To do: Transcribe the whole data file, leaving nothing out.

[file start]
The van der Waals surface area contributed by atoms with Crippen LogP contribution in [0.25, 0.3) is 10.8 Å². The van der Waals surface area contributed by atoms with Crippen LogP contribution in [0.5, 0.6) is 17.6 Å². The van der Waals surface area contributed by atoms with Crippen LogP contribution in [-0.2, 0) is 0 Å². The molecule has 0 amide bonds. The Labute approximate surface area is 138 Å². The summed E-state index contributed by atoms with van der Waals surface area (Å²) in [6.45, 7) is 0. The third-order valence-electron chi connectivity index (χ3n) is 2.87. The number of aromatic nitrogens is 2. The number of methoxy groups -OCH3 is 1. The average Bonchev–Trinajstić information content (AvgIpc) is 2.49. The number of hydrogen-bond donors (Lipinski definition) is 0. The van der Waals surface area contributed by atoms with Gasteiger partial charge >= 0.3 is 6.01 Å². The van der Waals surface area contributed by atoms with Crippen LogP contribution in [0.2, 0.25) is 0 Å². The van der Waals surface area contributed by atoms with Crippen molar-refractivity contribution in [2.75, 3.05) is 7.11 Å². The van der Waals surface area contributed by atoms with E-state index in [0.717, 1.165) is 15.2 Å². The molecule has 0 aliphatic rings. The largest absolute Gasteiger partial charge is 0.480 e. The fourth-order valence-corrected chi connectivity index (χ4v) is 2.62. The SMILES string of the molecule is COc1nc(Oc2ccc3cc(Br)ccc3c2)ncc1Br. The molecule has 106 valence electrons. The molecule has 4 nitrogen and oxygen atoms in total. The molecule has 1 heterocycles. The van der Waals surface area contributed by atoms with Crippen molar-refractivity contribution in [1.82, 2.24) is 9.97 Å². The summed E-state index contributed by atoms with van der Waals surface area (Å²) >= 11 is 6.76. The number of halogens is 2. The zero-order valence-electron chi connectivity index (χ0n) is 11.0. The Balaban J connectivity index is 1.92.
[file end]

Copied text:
The van der Waals surface area contributed by atoms with Crippen LogP contribution in [0.25, 0.3) is 10.8 Å². The van der Waals surface area contributed by atoms with Crippen LogP contribution in [0.5, 0.6) is 17.6 Å². The van der Waals surface area contributed by atoms with Crippen LogP contribution in [-0.2, 0) is 0 Å². The molecule has 0 amide bonds. The Labute approximate surface area is 138 Å². The summed E-state index contributed by atoms with van der Waals surface area (Å²) in [6.45, 7) is 0. The third-order valence-electron chi connectivity index (χ3n) is 2.87. The number of aromatic nitrogens is 2. The number of methoxy groups -OCH3 is 1. The average Bonchev–Trinajstić information content (AvgIpc) is 2.49. The number of hydrogen-bond donors (Lipinski definition) is 0. The van der Waals surface area contributed by atoms with Gasteiger partial charge >= 0.3 is 6.01 Å². The van der Waals surface area contributed by atoms with Crippen LogP contribution in [0.2, 0.25) is 0 Å². The van der Waals surface area contributed by atoms with Crippen molar-refractivity contribution in [2.75, 3.05) is 7.11 Å². The van der Waals surface area contributed by atoms with E-state index in [0.717, 1.165) is 15.2 Å². The molecule has 0 aliphatic rings. The largest absolute Gasteiger partial charge is 0.480 e. The fourth-order valence-corrected chi connectivity index (χ4v) is 2.62. The SMILES string of the molecule is COc1nc(Oc2ccc3cc(Br)ccc3c2)ncc1Br. The molecule has 106 valence electrons. The molecule has 4 nitrogen and oxygen atoms in total. The molecule has 1 heterocycles. The van der Waals surface area contributed by atoms with Crippen molar-refractivity contribution in [1.82, 2.24) is 9.97 Å². The summed E-state index contributed by atoms with van der Waals surface area (Å²) >= 11 is 6.76. The number of halogens is 2. The zero-order valence-electron chi connectivity index (χ0n) is 11.0. The Balaban J connectivity index is 1.92.